SQL-92 Compliant GROUP BY Aggregations

SQL++ provides full support for SQL-92 GROUP BY aggregation queries. The following query is such an example:

Example
SELECT msg.authorId, COUNT(*)
FROM GleambookMessages msg
GROUP BY msg.authorId;

This query outputs:

[ {
    "authorId": 1,
    "$1": 5
}, {
    "authorId": 2,
    "$1": 2
} ]

In principle, a msg reference in the query’s SELECT clause would be “sugarized” as a collection (as described in Implicit Group Variables). However, since the SELECT expression msg.authorId is syntactically identical to a GROUP BY key expression, it will be internally replaced by the generated group key variable. The following is the equivalent rewritten query that will be generated by the compiler for the query above:

SELECT authorId AS authorId, ARRAY_COUNT( (SELECT g.msg FROM `$1` AS g) )
FROM GleambookMessages msg
GROUP BY msg.authorId AS authorId
GROUP AS `$1`(msg AS msg);

Column Aliases

SQL++ also allows column aliases to be used as GROUP BY keys or ORDER BY keys.

Example
SELECT msg.authorId AS aid, COUNT(*)
FROM GleambookMessages msg
GROUP BY aid;

This query returns:

[ {
    "$1": 5,
    "aid": 1
}, {
    "$1": 2,
    "aid": 2
} ]

WHERE Clauses and HAVING Clauses

Both WHERE clauses and HAVING clauses are used to filter input data based on a condition expression. Only tuples for which the condition expression evaluates to TRUE are propagated. Note that if the condition expression evaluates to NULL or MISSING the input tuple will be disgarded.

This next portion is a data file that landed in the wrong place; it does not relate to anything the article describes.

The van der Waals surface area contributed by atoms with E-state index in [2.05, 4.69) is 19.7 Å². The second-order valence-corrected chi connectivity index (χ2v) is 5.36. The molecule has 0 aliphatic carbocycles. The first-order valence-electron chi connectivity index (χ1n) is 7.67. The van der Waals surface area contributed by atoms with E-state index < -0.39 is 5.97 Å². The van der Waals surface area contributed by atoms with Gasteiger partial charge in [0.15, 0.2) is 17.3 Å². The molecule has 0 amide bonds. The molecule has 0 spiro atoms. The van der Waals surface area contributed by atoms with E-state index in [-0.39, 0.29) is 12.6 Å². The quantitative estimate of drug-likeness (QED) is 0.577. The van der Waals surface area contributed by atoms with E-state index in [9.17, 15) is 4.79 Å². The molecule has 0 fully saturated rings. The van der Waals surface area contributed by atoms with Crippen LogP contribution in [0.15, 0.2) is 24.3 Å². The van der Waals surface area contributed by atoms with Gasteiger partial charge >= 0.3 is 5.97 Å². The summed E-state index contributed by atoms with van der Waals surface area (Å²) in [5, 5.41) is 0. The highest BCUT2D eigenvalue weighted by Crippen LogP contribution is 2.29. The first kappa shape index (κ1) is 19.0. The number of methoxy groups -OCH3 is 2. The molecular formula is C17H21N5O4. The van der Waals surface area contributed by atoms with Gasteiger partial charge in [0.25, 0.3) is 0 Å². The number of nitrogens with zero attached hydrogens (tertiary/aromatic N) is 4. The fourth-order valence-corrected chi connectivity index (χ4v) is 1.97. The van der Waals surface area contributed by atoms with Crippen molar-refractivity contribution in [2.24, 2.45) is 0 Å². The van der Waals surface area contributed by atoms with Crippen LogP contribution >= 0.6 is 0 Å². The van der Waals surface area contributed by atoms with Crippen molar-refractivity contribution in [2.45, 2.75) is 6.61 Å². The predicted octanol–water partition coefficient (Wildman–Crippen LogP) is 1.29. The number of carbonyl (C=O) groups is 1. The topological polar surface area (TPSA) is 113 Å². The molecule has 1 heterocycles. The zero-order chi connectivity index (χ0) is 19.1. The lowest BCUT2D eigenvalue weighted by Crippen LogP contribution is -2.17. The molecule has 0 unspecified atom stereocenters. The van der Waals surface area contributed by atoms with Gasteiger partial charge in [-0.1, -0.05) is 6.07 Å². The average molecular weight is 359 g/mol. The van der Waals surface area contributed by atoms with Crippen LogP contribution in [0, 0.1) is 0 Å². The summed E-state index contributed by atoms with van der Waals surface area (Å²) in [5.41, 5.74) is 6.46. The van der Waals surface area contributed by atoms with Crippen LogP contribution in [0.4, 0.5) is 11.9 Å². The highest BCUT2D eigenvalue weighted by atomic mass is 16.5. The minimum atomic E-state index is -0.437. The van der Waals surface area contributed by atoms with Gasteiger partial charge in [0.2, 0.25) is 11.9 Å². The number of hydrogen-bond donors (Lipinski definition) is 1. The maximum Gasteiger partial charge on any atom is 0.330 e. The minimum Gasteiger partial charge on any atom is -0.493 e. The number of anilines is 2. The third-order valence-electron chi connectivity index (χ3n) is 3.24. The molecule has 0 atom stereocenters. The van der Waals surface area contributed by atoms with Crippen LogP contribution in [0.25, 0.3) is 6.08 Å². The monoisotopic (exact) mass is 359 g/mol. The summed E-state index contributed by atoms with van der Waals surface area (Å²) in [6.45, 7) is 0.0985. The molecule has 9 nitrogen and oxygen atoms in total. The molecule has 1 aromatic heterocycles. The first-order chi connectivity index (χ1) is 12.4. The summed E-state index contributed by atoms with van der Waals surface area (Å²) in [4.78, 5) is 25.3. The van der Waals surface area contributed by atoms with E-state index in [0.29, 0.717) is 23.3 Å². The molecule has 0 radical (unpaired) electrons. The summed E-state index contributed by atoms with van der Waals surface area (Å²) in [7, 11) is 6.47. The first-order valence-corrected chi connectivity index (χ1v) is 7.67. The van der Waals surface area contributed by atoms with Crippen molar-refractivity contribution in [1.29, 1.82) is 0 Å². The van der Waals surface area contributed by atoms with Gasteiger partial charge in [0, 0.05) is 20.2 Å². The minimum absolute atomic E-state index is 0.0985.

ORDER BY Clauses

The ORDER BY clause is used to globally sort data in either ascending order (i.e., ASC) or descending order (i.e., DESC). During ordering, MISSING and NULL are treated as being smaller than any other value if they are encountered in the ordering key(s). MISSING is treated as smaller than NULL if both occur in the data being sorted. The following example returns all GleambookUsers in descending order by their number of friends.

Example
  SELECT VALUE user
  FROM GleambookUsers AS user
  ORDER BY ARRAY_COUNT(user.friendIds) DESC;

This query returns:

  [ {
      "userSince": "2012-08-20T10:10:00.000Z",
      "friendIds": [
          2,
          3,
          6,
          10
      ],
      "gender": "F",
      "name": "MargaritaStoddard",
      "nickname": "Mags",
      "alias": "Margarita",
      "id": 1,
      "employment": [
          {
              "organizationName": "Codetechno",
              "start-date": "2006-08-06"
          },
          {
              "end-date": "2010-01-26",
              "organizationName": "geomedia",
              "start-date": "2010-06-17"
          }